Co-Promotion of Events. In Fla. Tech. Assistance Advisement No. 09A-051 (Oct. 8, 2009) the Florida agency held that an event co-promoted by a governmental body and a non-profit organization did not qualify for exemption because the governmental body is not a qualified organization under section 501(c)(3) of the Internal Revenue Code. The agency noted:

[T]he event was not solely sponsored by the Foundation, and the admissions were not solely imposed by the Foundation. Rather, as expressed in the agreement . . . , both parties were responsible for imposing and collecting the ticket charges regarding this issue. Therefore, since the exemption must be narrowly construed against the taxpayer seeking the exemption, the event in question does not qualify for the exemption found in Section 212.04(2)(a)2.a., F.S.

Agency Liability for Tax on Admissions.  Under the Florida Administrative Code:

An agent who collects admissions on behalf of a principal may forward the collected tax funds to the principal to be remitted by the principal to the Department. Both the principal and agent can be held liable for any failure to timely remit such tax funds to the Department. An agent shall not, however, be liable for its principal’s failure to timely remit tax funds to the Department if [1] the agent has obtained the principal’s active Florida sales tax number and [2] has disclosed in writing to the principal that when such agent remits proceeds from the sale of an admission to the principal the proceeds may include amounts that represent admissions tax and that it is the principal’s obligation to timely remit any taxes due and owing to the Department or other taxing authority.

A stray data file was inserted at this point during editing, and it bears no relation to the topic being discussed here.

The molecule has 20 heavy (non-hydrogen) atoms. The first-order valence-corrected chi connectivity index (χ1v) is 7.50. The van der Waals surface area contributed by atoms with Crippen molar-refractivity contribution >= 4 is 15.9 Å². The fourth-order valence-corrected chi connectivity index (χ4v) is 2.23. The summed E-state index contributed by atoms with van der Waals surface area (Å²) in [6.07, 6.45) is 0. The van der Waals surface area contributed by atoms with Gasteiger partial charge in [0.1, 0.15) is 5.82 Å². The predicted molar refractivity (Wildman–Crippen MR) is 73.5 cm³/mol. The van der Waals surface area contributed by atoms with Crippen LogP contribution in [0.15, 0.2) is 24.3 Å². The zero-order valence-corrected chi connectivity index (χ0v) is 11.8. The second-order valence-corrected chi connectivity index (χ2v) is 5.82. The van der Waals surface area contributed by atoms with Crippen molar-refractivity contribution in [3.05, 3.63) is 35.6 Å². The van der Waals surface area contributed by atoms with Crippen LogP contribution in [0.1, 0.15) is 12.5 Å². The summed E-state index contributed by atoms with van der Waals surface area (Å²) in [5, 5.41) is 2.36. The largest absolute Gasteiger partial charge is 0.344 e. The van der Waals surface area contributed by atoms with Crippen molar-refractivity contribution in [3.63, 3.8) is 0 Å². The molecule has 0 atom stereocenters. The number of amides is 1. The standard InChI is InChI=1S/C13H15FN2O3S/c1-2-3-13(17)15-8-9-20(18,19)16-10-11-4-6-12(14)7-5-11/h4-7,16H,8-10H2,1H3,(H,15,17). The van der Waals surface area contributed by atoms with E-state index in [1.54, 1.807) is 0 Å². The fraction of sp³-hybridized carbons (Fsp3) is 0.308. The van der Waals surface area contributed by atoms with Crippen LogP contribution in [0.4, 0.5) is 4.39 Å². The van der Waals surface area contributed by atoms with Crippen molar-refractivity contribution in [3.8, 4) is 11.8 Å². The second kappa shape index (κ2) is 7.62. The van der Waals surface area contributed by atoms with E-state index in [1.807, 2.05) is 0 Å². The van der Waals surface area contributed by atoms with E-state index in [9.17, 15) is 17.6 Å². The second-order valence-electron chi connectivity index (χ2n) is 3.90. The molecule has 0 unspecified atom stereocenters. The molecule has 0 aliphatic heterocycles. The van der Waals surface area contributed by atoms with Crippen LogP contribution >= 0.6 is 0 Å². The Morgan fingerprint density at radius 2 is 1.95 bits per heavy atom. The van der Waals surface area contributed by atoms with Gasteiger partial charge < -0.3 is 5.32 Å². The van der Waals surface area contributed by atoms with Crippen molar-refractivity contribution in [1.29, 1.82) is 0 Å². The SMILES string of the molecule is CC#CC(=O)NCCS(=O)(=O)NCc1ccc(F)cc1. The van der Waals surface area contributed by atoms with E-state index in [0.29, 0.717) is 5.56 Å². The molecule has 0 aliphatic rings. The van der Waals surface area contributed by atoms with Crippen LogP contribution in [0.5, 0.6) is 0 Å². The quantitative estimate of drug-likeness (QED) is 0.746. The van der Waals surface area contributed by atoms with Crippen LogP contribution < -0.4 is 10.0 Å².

Fla. Admin. Code Ann. § 12A-1.005(2)(f) (emphasis added).

That Administrative Code provision does not indicate if sales tax is owed for the admissions collected by the agent – the provision merely relieves the agent of responsibility, if an agency relationship exists and the noted requirements are met.

Technical Assistance Advisement No. 17A-024 fills that gap, albeit on a non-precedential basis. In that Advisement, the Florida Department of Revenue provides non-precedential guidance stating that admissions that an agent that collects on behalf of a nonprofit organization that is exempt from tax under Florida Statutes § 212.04(2)(a)(2) may also qualify for exemption from tax if the requirements of Florida Administrative Code § 12A-1.005(2)(f) are met. See Fla. Tech. Assistance Advisement No. 17A-024 (Dec 28, 2017); see also Fla. Stat. § 213.22(1) (stating that technical assistance advisements have “no precedential value except to the taxpayer who requests the advisement and then only for the specific transaction addressed in the technical assistance advisement, unless specifically stated otherwise in the advisement.”).